Explanation: Dusty emission in the Tadpole nebula, IC 410, lies about 12,000 light-years away in the northern constellation Auriga. The cloud of glowing gas is over 100 light-years across, sculpted by stellar winds and radiation from embedded open star cluster NGC 1893. Formed in the interstellar cloud a mere 4 million years ago, bright cluster stars are seen all around the star-forming nebula. Notable near the image center are two relatively dense streamers of material trailing away from the nebula's central regions. Potentially sites of ongoing star formation in IC 410, these cosmic tadpole shapes are about 10 light-years long....
  • Astronomy Picture of the Day -- The Double Dust Disks of HD 95086

    11/22/2014 11:08:37 AM PST · by SunkenCiv · 6 replies
    NASA ^ | November 17, 2014 | (see photo credit)
    Explanation: What do other star systems look like? To help find out, astronomers are carrying out detailed observations of nearby stars in infrared light to see which have dust disks that might be forming planets. Observations by NASA's Spitzer Space Telescope and ESA's Herschel Space Observatory have found that planetary system HD 95086 has two dust disks: a hot one near the parent star and a cooler one farther out. An artist's illustration of how the system might appear is featured here, including hypothetical planets with large rings that orbit between the disks. The planets may have created the large...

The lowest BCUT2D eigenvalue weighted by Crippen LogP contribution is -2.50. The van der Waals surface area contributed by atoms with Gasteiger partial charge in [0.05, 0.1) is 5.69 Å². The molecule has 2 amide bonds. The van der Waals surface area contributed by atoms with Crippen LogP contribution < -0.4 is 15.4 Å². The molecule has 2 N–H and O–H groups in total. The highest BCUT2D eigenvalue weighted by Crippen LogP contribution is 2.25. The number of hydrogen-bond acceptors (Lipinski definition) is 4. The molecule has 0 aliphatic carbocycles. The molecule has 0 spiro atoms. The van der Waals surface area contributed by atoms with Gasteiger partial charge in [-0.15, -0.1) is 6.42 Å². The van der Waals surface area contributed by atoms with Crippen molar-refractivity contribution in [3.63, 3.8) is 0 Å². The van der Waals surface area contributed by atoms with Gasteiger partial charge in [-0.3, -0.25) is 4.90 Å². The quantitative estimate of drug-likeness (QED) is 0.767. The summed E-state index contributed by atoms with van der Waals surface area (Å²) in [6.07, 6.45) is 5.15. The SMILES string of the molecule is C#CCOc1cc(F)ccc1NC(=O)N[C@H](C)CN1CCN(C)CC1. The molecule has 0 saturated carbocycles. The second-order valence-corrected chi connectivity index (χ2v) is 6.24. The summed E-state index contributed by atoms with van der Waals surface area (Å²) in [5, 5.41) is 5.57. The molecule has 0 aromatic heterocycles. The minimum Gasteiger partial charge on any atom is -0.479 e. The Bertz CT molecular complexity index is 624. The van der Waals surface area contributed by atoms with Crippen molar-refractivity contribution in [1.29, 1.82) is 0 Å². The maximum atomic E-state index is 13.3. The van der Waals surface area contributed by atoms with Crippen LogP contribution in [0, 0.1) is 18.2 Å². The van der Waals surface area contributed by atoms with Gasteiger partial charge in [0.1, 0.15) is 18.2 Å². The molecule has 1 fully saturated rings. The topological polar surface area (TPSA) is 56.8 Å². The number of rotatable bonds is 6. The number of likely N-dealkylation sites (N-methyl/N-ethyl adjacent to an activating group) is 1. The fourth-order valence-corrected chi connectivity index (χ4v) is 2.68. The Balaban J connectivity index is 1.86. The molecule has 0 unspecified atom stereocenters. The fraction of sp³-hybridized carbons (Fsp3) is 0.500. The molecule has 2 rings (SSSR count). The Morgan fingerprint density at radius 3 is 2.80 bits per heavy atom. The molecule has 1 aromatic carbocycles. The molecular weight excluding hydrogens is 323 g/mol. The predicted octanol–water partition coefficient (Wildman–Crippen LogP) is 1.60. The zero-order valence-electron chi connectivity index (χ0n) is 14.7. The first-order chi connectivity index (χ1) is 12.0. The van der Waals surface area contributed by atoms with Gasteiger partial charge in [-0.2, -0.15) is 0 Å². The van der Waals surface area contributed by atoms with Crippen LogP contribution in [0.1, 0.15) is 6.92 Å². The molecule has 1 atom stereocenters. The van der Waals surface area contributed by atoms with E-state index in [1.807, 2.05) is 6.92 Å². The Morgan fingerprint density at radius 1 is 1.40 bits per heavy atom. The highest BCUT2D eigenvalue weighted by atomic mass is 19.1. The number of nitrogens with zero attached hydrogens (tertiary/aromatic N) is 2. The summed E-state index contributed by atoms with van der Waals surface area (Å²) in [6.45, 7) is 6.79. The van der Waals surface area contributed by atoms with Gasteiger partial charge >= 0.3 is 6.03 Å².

• Throwback Thursday: Seeing through our galaxy

    11/21/2014 10:58:31 PM PST · by LibWhacker · 7 replies
    Medium ^ | 11/20/14 | Ethan Siegel
    When we look out at the Universe, our view is pretty consistently dominated by the stars within our own galaxy. Although we know that many interesting things lie beyond — globular clusters, individual galaxies, and rich clusters and superclusters of galaxies — being in the Milky Way makes it very hard to see a great many of them. This is because our own galaxy, from our vantage point within it, dominates a huge fraction of the sky overhead. Image credit: Richard Payne, of Arizona Astrophotography.The plane of the Milky Way itself obscures about a total of 20% of our night sky. What appears...